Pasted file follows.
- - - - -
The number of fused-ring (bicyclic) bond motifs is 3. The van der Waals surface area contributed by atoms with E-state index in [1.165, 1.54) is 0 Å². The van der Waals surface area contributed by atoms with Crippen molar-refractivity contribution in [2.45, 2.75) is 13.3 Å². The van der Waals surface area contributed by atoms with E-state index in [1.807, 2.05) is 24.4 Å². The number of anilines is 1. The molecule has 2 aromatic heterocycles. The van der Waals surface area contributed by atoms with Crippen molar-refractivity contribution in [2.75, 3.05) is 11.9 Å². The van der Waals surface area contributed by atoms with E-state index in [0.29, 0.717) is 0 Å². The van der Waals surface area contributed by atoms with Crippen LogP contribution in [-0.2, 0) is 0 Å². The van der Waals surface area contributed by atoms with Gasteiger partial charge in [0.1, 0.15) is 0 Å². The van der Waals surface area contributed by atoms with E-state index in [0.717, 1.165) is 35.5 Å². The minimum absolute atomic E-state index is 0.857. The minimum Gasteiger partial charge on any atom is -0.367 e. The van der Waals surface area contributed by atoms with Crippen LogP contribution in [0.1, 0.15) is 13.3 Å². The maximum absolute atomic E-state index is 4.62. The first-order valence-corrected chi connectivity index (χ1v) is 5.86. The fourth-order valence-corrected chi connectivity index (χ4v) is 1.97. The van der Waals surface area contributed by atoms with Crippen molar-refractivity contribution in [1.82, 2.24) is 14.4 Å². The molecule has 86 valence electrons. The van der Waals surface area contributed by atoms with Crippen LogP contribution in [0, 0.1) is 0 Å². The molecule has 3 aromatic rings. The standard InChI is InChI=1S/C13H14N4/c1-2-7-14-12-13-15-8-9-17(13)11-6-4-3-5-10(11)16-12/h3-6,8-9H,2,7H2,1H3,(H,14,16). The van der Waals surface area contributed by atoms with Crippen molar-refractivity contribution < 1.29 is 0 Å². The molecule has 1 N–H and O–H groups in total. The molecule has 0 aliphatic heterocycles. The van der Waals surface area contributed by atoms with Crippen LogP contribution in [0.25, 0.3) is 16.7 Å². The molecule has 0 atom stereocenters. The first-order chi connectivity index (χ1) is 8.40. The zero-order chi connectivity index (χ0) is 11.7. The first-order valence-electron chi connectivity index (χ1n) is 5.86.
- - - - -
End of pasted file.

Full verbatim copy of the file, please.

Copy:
The number of fused-ring (bicyclic) bond motifs is 3. The van der Waals surface area contributed by atoms with E-state index in [1.165, 1.54) is 0 Å². The van der Waals surface area contributed by atoms with Crippen molar-refractivity contribution in [2.45, 2.75) is 13.3 Å². The van der Waals surface area contributed by atoms with E-state index in [1.807, 2.05) is 24.4 Å². The number of anilines is 1. The molecule has 2 aromatic heterocycles. The van der Waals surface area contributed by atoms with Crippen molar-refractivity contribution in [2.75, 3.05) is 11.9 Å². The van der Waals surface area contributed by atoms with E-state index in [0.29, 0.717) is 0 Å². The van der Waals surface area contributed by atoms with Crippen LogP contribution in [-0.2, 0) is 0 Å². The van der Waals surface area contributed by atoms with Gasteiger partial charge in [0.1, 0.15) is 0 Å². The van der Waals surface area contributed by atoms with E-state index in [0.717, 1.165) is 35.5 Å². The minimum absolute atomic E-state index is 0.857. The minimum Gasteiger partial charge on any atom is -0.367 e. The van der Waals surface area contributed by atoms with Crippen LogP contribution in [0.1, 0.15) is 13.3 Å². The maximum absolute atomic E-state index is 4.62. The first-order valence-corrected chi connectivity index (χ1v) is 5.86. The fourth-order valence-corrected chi connectivity index (χ4v) is 1.97. The van der Waals surface area contributed by atoms with Crippen molar-refractivity contribution in [1.82, 2.24) is 14.4 Å². The molecule has 86 valence electrons. The van der Waals surface area contributed by atoms with Crippen LogP contribution in [0, 0.1) is 0 Å². The molecule has 3 aromatic rings. The standard InChI is InChI=1S/C13H14N4/c1-2-7-14-12-13-15-8-9-17(13)11-6-4-3-5-10(11)16-12/h3-6,8-9H,2,7H2,1H3,(H,14,16). The van der Waals surface area contributed by atoms with Crippen molar-refractivity contribution < 1.29 is 0 Å². The molecule has 1 N–H and O–H groups in total. The molecule has 0 aliphatic heterocycles. The van der Waals surface area contributed by atoms with Crippen LogP contribution in [0.25, 0.3) is 16.7 Å². The molecule has 0 atom stereocenters. The first-order chi connectivity index (χ1) is 8.40. The zero-order chi connectivity index (χ0) is 11.7. The first-order valence-electron chi connectivity index (χ1n) is 5.86.